In most cases, file review, interview, and testing are enough to complete the HCR-20. However, for future risk management, consultations with colleagues responsible for treatment or community release plans will likely be needed. For example, reports from previous case managers, social workers, or probation or parole officers are needed to determine how well the individual being assessed fared on past releases. Victim or other collateral interviews may also be helpful. All sources-consulted or not consulted (with explanation)-should be noted in the assessment.

After scoring individual items, a total score is obtained. An individual is then determined (based on the available information) to be at low, moderate, or high risk for violence within parameters of a given timeframe and in a given setting. Although total score bears some relationship to the final risk assessment, the decision is not simply based on a cutoff score. The relationship between the number of risk factors present and risk for violence is probably distinctly nonlinear; risk likely depends on the specific combination, not just the number, of risk factors present. When items are omitted, assessors must qualify their opinions accordingly, acknowledging whether and how their opinions might change if full information were available (Table 2).

Consider the context of the violence risk assessment (ie, community vs institutional setting)
Decline risk assessments for psychotherapy patients to avoid potential bias
Avoid taking innocent interview remarks out of context (creating dangerousness)
Avoid very hurried or pressured assessments, or those based on partial information, because it invites inaccuracy
Obtain a good understanding of the conditions under which the person will live after discharge or release
Remember that risk is relative to the base rate of violence in a particular population
Verify historical information through the clinical interview, reviewing the full file, obtaining collateral accounts, evaluating for the presence of mental illness or substance abuse, and considering assessments for malingering and deception
Terms of the risk assessment should be for specific periods, eg, long-term and short-term predictions and factors that contribute to or mitigate against risk at each stage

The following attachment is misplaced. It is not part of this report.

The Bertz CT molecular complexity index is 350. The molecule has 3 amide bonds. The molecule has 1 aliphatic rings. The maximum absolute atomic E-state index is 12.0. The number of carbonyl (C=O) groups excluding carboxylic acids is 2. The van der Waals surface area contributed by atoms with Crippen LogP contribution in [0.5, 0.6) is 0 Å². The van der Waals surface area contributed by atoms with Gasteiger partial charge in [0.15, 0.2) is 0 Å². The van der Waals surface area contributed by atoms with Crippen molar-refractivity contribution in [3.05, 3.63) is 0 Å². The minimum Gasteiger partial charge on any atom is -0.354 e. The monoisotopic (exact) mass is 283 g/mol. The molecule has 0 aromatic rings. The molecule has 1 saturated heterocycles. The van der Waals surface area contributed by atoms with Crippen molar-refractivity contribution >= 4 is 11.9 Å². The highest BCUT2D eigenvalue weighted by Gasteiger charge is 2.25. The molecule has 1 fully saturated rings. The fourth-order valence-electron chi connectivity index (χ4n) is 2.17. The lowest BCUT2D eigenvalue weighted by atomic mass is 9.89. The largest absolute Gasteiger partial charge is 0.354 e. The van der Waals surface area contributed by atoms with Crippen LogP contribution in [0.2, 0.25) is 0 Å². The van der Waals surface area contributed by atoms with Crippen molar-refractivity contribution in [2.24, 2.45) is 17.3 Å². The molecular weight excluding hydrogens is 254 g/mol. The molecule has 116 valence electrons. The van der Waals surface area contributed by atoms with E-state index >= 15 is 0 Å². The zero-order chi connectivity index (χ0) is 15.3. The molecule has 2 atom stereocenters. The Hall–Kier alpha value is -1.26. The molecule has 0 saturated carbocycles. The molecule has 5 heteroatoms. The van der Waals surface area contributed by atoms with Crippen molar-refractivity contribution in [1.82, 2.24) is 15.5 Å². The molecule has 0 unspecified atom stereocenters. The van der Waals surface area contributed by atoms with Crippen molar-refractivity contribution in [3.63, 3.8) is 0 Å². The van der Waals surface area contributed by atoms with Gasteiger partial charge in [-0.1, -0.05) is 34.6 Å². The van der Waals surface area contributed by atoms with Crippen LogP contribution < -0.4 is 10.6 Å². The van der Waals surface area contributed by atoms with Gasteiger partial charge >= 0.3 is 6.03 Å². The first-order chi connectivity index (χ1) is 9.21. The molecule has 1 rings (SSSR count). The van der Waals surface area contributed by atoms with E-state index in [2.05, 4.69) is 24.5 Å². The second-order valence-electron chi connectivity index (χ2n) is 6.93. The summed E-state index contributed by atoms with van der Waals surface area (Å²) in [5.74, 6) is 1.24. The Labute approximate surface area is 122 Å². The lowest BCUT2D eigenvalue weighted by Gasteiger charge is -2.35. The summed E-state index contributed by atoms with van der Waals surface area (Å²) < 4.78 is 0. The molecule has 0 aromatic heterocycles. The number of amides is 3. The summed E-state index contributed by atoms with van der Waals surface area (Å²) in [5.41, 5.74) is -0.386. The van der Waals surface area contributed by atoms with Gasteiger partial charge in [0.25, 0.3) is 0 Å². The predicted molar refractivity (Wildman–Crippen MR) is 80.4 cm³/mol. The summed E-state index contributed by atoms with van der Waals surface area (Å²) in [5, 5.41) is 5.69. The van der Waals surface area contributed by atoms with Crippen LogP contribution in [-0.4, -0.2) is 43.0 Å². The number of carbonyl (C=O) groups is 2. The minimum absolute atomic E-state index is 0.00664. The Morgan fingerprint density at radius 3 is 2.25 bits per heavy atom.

Consider second opinions in difficult cases

The HCR-20 has been tested in a variety of settings: civil psychiatric, forensic, and correctional. An annotated bibliography for the HCR-20 is available at,%202006.pdf; it lists more than 50 studies that used the HCR-20 to assess violence risk. Receiver operating curve tests for these studies mostly demonstrate areas under the curve in the 0.7 to 0.8 range, superior to unstructured clinical assessments.

The HCR-20 may be purchased from a source such as Psychological Assessment Resources, Inc. ( An introductory kit consisting of the professional manual, 50 coding sheets, and the HCR-20 Violence Risk Management Companion Guide costs $115. Additional coding sheets cost $44 per pad of 50, although they are not technically necessary to complete and document an assessment using the tool.


With the widespread use of well-researched and validated risk assessment tools in current practice, psychiatrists need to be familiar with the strengths and weaknesses of each and arrive at an informed decision about when their use is indicated. Once considered the domain of forensic psychiatrists, violence risk assessment and management research is now informing and guiding the practice of general inpatient psychiatrists throughout the nation.